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MarketScreener Homepage  >  Equities  >  Malta Stock Exchange  >  HSBC Bank Malta p.l.c.    HSB   MT0000030107


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HSBC Bank Malta p l c : Corporate Governance Statement

04/03/2020 | 06:19am EST

HSBC Bank Malta p.l.c.

Statement of Compliance with the Code of Principles of Good Corporate Governance

Statement of Compliance with the Code of Principles of Good Corporate Governance

The Board of Directors (the 'Board') of HSBC Bank Malta p.l.c. acknowledges that effective corporate governance is critical to the proper functioning of the banking sector and the economy as a whole. Hence, it is committed to the HSBC global values of dependability, openness to different ideas and cultures, and connection with customers, communities, regulators and each other. The Board ensures that each employee, through ongoing training, is aware of the obligation to ensure that his or her conduct consistently matches the bank's values.

The Board is proud of the fact that it has a solid corporate governance framework that is built around the principles of control and accountability. This culture stems from a philosophy that puts the protection of investors and the interest of customers at the forefront. The Board further believes that good corporate governance has a positive impact on the bank's performance.

Corporate governance is subject to regulation by the Listing Authority. As a company whose equity securities are listed on a regulated market, HSBC Bank Malta p.l.c. endeavours to adopt the Code of Principles of Good Corporate Governance (the 'Code' or 'Principles') embodied in Appendix 5.1 of the Listing Rules. In terms of Listing Rule 5.94, the bank is obliged to disclose compliance and non-compliance with the provisions of the said Code. The bank strives to maintain the highest standards of disclosure in reporting the effective measures adopted to ensure compliance with the Principles, and to explain the instances of non-compliance.

Compliance with the Code

Principle 1: The Board

The Board plays a key role in effective governance as it lies at the top end of a system of control that is focused on overseeing and challenging management and control functions.

The bank is headed by an effective Board that leads and controls the business and promotes the company's values and standards. It reinforces the tone from the top by setting corporate values. It creates expectations that all business should be conducted in a legal and ethical manner.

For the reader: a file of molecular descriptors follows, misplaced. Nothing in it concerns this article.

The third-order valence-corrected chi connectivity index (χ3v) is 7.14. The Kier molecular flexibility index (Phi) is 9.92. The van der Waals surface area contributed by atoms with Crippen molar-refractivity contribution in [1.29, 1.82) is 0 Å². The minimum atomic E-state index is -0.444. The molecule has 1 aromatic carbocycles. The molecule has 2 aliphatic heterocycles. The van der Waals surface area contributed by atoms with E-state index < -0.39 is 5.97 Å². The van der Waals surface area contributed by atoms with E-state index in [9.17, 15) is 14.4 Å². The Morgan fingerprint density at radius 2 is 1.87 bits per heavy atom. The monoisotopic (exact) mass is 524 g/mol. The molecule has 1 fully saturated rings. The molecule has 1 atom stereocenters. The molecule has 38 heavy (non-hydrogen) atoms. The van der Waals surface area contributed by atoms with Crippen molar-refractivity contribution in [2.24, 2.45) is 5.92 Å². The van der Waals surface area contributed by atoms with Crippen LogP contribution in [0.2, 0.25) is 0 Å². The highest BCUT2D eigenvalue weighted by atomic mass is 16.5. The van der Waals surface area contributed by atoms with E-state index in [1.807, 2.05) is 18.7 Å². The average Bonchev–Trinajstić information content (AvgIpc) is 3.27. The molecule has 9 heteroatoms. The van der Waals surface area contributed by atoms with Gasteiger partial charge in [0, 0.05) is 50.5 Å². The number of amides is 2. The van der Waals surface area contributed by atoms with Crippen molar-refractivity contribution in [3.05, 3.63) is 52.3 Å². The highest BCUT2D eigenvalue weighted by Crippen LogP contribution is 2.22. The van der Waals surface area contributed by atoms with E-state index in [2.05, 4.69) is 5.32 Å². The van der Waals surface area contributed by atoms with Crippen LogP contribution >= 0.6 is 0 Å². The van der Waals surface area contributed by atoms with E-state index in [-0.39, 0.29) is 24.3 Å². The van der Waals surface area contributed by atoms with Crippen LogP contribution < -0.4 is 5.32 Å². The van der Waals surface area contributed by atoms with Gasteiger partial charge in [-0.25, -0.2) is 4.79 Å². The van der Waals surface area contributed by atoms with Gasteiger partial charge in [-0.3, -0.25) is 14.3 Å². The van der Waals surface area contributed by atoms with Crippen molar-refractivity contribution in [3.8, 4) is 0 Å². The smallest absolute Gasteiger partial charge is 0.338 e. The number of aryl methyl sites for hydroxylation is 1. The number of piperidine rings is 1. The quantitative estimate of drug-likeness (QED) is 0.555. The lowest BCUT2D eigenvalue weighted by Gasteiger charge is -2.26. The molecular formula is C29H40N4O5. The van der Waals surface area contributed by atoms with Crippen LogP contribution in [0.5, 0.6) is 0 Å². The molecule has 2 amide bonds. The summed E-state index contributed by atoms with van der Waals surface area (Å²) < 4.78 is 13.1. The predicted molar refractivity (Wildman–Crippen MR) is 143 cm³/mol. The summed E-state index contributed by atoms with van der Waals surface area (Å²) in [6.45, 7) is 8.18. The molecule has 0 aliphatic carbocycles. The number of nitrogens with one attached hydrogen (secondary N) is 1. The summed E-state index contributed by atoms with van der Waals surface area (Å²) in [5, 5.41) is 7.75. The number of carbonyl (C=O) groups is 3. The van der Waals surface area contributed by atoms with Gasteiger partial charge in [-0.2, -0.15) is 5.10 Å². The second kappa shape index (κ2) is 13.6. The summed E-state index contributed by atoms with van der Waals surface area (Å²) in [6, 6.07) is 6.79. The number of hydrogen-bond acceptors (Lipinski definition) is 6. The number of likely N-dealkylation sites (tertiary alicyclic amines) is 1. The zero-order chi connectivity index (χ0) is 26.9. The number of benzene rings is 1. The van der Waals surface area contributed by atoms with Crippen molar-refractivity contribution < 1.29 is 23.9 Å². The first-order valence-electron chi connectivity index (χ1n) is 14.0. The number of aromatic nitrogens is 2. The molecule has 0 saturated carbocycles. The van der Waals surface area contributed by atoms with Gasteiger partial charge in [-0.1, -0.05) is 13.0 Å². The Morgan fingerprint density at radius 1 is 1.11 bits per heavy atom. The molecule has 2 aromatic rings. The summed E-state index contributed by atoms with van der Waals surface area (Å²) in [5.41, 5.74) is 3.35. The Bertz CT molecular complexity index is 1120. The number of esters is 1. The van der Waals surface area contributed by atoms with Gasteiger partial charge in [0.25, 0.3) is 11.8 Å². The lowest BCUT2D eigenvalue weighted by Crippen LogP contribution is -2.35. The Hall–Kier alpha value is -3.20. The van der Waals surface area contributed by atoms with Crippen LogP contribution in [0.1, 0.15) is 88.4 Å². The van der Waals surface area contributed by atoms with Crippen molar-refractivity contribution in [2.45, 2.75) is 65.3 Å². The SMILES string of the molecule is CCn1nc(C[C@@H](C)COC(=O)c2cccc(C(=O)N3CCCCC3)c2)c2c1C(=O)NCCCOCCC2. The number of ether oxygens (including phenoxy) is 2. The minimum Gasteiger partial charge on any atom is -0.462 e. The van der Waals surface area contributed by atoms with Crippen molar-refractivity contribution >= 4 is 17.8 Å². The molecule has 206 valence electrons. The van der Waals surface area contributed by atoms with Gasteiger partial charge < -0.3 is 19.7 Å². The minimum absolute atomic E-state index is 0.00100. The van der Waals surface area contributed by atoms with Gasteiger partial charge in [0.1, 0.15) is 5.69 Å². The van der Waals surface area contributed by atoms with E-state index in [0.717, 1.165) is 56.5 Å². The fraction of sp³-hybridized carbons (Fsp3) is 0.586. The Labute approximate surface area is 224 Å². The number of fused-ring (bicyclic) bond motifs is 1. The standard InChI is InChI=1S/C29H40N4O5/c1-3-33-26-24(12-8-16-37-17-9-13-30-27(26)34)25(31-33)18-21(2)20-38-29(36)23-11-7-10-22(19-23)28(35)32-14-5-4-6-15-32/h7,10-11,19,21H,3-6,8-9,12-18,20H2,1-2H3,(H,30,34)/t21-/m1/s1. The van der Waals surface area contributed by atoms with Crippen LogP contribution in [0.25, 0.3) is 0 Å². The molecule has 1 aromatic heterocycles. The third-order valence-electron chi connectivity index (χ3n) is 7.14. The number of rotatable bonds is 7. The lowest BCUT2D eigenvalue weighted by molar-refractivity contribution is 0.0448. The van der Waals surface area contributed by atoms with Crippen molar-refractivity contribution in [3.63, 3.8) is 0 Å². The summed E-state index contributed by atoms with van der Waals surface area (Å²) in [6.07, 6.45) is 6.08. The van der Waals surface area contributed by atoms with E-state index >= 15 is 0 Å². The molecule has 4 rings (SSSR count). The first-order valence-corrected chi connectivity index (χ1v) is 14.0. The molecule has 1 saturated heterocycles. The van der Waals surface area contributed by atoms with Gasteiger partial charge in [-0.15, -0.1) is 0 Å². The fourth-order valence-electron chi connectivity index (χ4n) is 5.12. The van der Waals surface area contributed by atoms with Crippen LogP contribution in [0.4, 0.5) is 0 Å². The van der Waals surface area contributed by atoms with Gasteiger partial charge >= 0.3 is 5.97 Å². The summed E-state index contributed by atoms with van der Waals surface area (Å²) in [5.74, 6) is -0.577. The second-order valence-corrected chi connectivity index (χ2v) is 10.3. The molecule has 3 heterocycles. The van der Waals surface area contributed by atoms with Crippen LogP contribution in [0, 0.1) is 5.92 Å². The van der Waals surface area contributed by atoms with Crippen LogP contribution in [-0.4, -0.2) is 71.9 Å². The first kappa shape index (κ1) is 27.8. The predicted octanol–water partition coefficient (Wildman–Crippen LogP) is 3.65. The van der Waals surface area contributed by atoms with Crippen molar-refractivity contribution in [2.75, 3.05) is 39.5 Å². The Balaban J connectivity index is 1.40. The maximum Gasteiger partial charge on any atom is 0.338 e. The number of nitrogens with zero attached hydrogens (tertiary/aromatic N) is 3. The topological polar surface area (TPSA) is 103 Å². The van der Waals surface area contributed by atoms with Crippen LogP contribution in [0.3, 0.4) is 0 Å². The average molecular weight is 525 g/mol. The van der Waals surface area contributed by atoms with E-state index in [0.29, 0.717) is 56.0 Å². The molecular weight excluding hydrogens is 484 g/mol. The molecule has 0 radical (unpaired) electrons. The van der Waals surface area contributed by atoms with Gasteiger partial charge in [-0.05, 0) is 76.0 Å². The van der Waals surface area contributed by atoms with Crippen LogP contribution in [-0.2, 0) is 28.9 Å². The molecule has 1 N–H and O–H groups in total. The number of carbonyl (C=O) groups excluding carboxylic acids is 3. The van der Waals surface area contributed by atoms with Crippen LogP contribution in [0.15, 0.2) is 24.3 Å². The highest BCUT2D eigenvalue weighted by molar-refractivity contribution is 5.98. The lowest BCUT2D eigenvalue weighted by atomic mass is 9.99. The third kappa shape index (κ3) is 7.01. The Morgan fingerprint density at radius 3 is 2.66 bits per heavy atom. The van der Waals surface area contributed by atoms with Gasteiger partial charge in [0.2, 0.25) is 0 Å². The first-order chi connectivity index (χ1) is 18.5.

The Board is composed of members who are honest, competent and solvent, and thus fit and proper to direct the business of the bank. Directors, individually and collectively, are of the appropriate calibre, having the necessary

skills and experience to provide leadership, integrity and judgement in directing the bank. The courageous integrity, honesty and diligence of the Directors guarantee that the bank adheres to HSBC Group's (the 'Group') highly ethical business values and this is reflected in the bank's decision and policy-making process. Through their knowledgeable contribution Directors enhance shareholders value, protect the bank's assets and safeguard the interest of third parties.

Board members are accountable for their performance and that of their delegates to shareholders and other relevant stakeholders. Besides having a broad knowledge of the bank's business, they are also conversant with the statutory and regulatory requirements regulating this business. Directors regularly attend Board meetings and allocate sufficient time to perform their duties.

The Board determines the bank's strategic aims and organisational structures and regularly reviews management performance. It ensures that the bank has the appropriate financial and human resources to meet its objectives. Moreover, it exercises prudent and effective controls, which enable risk to be appropriately assessed and managed in order to achieve the short and long-term sustainability of the business.

As part of a larger international group the Board assesses the compatibility of Group policy with local legal and regulatory requirements, and where appropriate, amends those policies.